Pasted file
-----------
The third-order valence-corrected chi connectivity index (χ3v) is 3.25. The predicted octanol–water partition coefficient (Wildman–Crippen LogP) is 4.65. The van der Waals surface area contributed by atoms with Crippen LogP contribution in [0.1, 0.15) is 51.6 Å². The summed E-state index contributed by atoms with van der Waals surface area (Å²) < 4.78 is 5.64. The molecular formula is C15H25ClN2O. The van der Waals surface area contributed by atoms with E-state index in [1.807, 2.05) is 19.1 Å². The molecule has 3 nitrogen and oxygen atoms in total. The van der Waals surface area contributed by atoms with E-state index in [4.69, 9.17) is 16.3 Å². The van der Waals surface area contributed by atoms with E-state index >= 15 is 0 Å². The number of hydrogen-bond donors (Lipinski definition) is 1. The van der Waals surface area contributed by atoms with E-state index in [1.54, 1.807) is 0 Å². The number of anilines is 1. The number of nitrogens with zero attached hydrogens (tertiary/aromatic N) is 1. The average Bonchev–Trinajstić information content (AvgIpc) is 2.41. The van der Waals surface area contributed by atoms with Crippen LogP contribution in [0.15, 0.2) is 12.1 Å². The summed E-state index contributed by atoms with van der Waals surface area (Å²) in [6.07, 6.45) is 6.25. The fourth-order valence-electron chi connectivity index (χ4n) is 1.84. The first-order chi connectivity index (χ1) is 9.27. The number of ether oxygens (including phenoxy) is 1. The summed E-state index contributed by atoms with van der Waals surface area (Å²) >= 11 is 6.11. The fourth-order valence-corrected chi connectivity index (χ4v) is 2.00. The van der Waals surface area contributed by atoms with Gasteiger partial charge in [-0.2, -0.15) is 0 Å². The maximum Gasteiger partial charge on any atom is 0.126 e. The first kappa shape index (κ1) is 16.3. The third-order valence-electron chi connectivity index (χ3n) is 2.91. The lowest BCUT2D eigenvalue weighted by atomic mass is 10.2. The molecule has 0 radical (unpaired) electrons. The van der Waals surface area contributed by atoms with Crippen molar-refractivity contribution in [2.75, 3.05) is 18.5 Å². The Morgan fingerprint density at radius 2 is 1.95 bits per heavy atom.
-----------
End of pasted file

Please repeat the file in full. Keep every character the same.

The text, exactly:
The third-order valence-corrected chi connectivity index (χ3v) is 3.25. The predicted octanol–water partition coefficient (Wildman–Crippen LogP) is 4.65. The van der Waals surface area contributed by atoms with Crippen LogP contribution in [0.1, 0.15) is 51.6 Å². The summed E-state index contributed by atoms with van der Waals surface area (Å²) < 4.78 is 5.64. The molecular formula is C15H25ClN2O. The van der Waals surface area contributed by atoms with E-state index in [1.807, 2.05) is 19.1 Å². The molecule has 3 nitrogen and oxygen atoms in total. The van der Waals surface area contributed by atoms with E-state index in [4.69, 9.17) is 16.3 Å². The van der Waals surface area contributed by atoms with E-state index >= 15 is 0 Å². The number of hydrogen-bond donors (Lipinski definition) is 1. The van der Waals surface area contributed by atoms with E-state index in [1.54, 1.807) is 0 Å². The number of anilines is 1. The number of nitrogens with zero attached hydrogens (tertiary/aromatic N) is 1. The average Bonchev–Trinajstić information content (AvgIpc) is 2.41. The van der Waals surface area contributed by atoms with Crippen LogP contribution in [0.15, 0.2) is 12.1 Å². The summed E-state index contributed by atoms with van der Waals surface area (Å²) in [6.07, 6.45) is 6.25. The fourth-order valence-electron chi connectivity index (χ4n) is 1.84. The first-order chi connectivity index (χ1) is 9.27. The number of ether oxygens (including phenoxy) is 1. The summed E-state index contributed by atoms with van der Waals surface area (Å²) >= 11 is 6.11. The fourth-order valence-corrected chi connectivity index (χ4v) is 2.00. The van der Waals surface area contributed by atoms with Gasteiger partial charge in [-0.2, -0.15) is 0 Å². The maximum Gasteiger partial charge on any atom is 0.126 e. The first kappa shape index (κ1) is 16.3. The third-order valence-electron chi connectivity index (χ3n) is 2.91. The lowest BCUT2D eigenvalue weighted by atomic mass is 10.2. The molecule has 0 radical (unpaired) electrons. The van der Waals surface area contributed by atoms with Crippen molar-refractivity contribution in [2.75, 3.05) is 18.5 Å². The Morgan fingerprint density at radius 2 is 1.95 bits per heavy atom.